Samsung just can’t catch a break.
Although Korean investors thought the flagship Galaxy S6 and Galaxy S6 Edge smartphones would turn Samsung’s fortunes around, the financial freefall continued when the South Korean conglomerate said Tuesday it expected to report a decline in revenue and profits when its second-quarter results go public later this month.
As the Wall Street Journal noted today, the unfortunate development marks Samsung’s seventh straight quarterly profit decline. A source attributed worse than expected results to seemingly lackluster sales of Samsung’s latest flagship handsets and a gross miscalculation in demand for the Galaxy S6 versus the Galaxy S6 Edge.
For the June quarter, Samsung is expecting revenue of 48 trillion won (approximately $42.35 billion), a drop in revenue of 8.4 percent from the same period a year ago.
Operating profits are expected to decline by four percent year-over-year to 6.9 trillion won, or approximately $6.1 billion. The consensus for second-quarter earnings was somewhere in the high 7 trillion won, or about $6.2 billion.
“I think so long as the first digit doesn’t start with a six it won’t be a shock,” HDC Asset Management fund manager Park Jung-hoon said to Reuters yesterday.
Analysts estimate Samsung shipped 71 million to 76 million smartphones, versus a Strategy Analytics-estimated 74.5 million handsets shipped a year ago. The company does not report the exact number of smartphones and tablets shipped for competitive reasons. Apple continues to report how many iPhones and iPads were sold in each quarter.
The Galaxy S6 and Galaxy S6 Edge were estimated to have accounted for slightly more than twenty percent of the quarterly shipments, or a combined fifteen million units, at best.
Samsung stopped short of revealing the cause behind another quarterly drop in revenue and profits, but a source told The Wall Street Journal the firm grossly mismanaged demand for the Galaxy S6 versus the Galaxy S6 Edge, despite the fact that both devices were praised by reviewers and greeted with strong advance orders from consumers.
Internally, Samsung expected to sell four Galaxy S6 devices for each Galaxy S6 Edge that it sold. Demand was much likely closer to even for the two devices, resulting in unsold Galaxy S6 inventory and the inability to fulfill orders for the Galaxy S6 Edge.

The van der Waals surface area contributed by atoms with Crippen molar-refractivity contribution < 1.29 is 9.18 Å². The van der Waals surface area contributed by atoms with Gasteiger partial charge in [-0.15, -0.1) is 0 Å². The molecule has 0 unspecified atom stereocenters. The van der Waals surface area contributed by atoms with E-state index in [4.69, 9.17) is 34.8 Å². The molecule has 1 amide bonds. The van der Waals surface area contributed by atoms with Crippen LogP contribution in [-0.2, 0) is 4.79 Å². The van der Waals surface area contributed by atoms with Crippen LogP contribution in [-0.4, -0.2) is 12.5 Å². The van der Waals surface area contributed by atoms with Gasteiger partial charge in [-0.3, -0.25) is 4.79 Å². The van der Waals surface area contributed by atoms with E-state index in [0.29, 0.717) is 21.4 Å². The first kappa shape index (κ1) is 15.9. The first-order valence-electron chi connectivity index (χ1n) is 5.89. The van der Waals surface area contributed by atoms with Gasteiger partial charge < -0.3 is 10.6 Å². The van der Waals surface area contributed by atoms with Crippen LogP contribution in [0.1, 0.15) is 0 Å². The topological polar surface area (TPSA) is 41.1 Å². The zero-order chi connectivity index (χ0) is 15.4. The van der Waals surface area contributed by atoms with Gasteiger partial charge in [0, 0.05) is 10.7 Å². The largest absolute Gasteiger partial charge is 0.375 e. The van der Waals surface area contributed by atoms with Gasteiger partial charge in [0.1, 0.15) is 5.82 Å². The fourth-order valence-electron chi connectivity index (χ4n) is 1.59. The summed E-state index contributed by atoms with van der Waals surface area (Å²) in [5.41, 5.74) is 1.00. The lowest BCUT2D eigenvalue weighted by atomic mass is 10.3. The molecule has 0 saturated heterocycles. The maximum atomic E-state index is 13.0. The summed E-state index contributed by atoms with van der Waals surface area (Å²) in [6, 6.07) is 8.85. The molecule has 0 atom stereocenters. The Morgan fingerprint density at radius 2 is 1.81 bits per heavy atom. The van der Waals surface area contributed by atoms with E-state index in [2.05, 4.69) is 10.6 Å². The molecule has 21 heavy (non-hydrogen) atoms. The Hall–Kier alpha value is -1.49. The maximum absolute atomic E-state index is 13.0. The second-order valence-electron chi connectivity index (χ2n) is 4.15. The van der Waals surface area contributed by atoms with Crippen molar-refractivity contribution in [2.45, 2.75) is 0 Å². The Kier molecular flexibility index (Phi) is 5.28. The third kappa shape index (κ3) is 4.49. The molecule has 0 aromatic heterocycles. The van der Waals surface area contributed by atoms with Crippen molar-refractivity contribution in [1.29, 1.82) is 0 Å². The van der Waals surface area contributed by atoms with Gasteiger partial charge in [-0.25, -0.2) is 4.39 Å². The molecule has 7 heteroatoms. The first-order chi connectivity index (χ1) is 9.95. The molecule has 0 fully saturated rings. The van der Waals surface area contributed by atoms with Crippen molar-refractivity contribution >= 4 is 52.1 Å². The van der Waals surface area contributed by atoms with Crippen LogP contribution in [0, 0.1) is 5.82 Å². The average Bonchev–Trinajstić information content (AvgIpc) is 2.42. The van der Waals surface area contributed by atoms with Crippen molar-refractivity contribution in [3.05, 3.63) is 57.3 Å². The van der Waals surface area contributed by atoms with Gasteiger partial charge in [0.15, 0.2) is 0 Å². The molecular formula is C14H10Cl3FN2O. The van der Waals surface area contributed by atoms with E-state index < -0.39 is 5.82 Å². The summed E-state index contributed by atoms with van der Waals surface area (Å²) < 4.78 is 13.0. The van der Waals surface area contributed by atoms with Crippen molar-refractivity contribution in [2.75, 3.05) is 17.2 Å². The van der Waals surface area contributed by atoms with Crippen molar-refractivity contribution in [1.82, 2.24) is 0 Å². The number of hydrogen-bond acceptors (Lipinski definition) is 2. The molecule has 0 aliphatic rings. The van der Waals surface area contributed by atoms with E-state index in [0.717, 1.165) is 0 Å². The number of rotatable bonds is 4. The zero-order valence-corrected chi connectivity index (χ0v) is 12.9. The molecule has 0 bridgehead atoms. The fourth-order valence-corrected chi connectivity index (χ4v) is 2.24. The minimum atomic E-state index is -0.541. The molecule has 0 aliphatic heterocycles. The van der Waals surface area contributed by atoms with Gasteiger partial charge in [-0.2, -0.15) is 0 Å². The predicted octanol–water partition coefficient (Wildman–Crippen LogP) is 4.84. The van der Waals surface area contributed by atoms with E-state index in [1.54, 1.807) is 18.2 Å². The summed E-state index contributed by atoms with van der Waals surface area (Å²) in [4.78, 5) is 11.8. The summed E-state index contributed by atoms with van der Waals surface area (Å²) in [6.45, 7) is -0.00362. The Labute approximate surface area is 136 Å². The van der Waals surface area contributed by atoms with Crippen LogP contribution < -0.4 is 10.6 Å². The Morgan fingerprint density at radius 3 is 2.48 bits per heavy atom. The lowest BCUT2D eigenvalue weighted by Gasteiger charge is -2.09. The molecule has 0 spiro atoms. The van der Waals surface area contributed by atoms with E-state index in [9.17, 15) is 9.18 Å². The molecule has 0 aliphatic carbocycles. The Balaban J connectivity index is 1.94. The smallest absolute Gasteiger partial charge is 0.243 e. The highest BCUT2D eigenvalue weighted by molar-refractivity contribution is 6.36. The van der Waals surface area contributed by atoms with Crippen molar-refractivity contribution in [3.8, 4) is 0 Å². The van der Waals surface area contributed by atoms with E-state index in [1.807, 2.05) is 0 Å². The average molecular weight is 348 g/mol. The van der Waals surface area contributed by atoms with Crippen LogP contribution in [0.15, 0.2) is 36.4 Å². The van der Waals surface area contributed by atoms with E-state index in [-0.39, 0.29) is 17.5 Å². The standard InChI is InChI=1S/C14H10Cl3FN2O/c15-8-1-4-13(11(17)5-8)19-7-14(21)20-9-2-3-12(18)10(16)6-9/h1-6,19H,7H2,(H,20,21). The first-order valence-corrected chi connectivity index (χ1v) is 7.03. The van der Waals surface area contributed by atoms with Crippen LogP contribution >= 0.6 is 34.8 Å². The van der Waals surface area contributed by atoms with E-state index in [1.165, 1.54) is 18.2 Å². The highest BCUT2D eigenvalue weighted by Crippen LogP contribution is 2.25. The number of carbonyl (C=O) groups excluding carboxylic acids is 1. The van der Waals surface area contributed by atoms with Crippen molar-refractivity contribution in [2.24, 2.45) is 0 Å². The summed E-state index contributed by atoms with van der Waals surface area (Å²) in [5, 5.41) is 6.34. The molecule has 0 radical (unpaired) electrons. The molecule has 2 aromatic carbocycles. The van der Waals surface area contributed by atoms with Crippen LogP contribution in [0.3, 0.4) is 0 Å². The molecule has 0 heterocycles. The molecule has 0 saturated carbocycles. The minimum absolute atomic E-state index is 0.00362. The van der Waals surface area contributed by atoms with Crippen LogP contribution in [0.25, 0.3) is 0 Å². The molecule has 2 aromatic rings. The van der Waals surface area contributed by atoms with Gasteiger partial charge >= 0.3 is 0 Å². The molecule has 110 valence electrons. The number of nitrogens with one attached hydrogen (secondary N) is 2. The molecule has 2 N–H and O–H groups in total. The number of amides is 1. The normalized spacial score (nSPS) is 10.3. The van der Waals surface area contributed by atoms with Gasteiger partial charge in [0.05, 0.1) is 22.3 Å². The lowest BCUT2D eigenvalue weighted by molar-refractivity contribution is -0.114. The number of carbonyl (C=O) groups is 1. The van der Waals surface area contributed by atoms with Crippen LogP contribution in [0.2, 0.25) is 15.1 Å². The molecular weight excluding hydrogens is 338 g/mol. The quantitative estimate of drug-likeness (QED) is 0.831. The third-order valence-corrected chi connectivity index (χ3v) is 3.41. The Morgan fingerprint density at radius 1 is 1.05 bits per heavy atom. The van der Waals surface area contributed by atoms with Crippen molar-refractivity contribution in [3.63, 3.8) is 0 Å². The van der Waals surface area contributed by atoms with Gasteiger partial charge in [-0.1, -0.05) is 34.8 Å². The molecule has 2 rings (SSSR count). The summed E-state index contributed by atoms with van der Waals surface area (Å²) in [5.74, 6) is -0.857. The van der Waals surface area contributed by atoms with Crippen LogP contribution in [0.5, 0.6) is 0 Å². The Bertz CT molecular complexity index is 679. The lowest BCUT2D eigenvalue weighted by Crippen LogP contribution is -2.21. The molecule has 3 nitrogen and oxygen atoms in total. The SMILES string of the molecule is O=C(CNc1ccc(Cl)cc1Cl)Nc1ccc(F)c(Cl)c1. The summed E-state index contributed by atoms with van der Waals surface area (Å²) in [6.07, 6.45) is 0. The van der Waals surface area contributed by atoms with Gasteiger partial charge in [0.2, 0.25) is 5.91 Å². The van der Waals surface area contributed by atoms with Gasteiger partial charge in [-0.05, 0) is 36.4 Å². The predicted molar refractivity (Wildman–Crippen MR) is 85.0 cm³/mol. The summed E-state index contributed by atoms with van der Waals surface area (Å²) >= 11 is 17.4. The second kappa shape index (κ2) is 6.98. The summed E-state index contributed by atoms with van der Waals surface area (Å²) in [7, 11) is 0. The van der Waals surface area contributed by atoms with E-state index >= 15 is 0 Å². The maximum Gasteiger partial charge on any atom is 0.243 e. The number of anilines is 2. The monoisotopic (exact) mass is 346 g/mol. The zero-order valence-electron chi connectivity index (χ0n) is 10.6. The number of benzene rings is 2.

Samsung responded to supply constraints by increasing Galaxy S6 Edge production, but its plants in Vietnam are still struggling to reconfigure manufacturing operations.
The South Korean conglomerate has its tentacles in a range of industries, from mobile and household appliances to TV sets and consumer electronics to insurance, heavy industry, medical equipment and more.
The very profitable mobile division has become a jewel in Samsung’s crown in years past. But as Apple cancelled out Samsung’s crucial advantage—large-screened smartphones—with the release of the iPhone 6 and iPhone 6 Plus, Samsung started feeling the heat.
It’s also not helpful that Samsung has been under attack on the low-end by Chinese competitors that have been putting out very capable devices which cost far less than Samsung’s flagship phones.
So, while sales of the latest Galaxy phones have not met expectations because of the iPhone, Samsung’s high-volume, low-cost feature phones are increasingly less attractive to cash-strapped consumers due to fierce competition coming out of China.
Samsung is expected to report precise second-quarter earnings later this month. Apple is scheduled to reveal June quarter earnings on July 21.
Source: The Wall Street Journal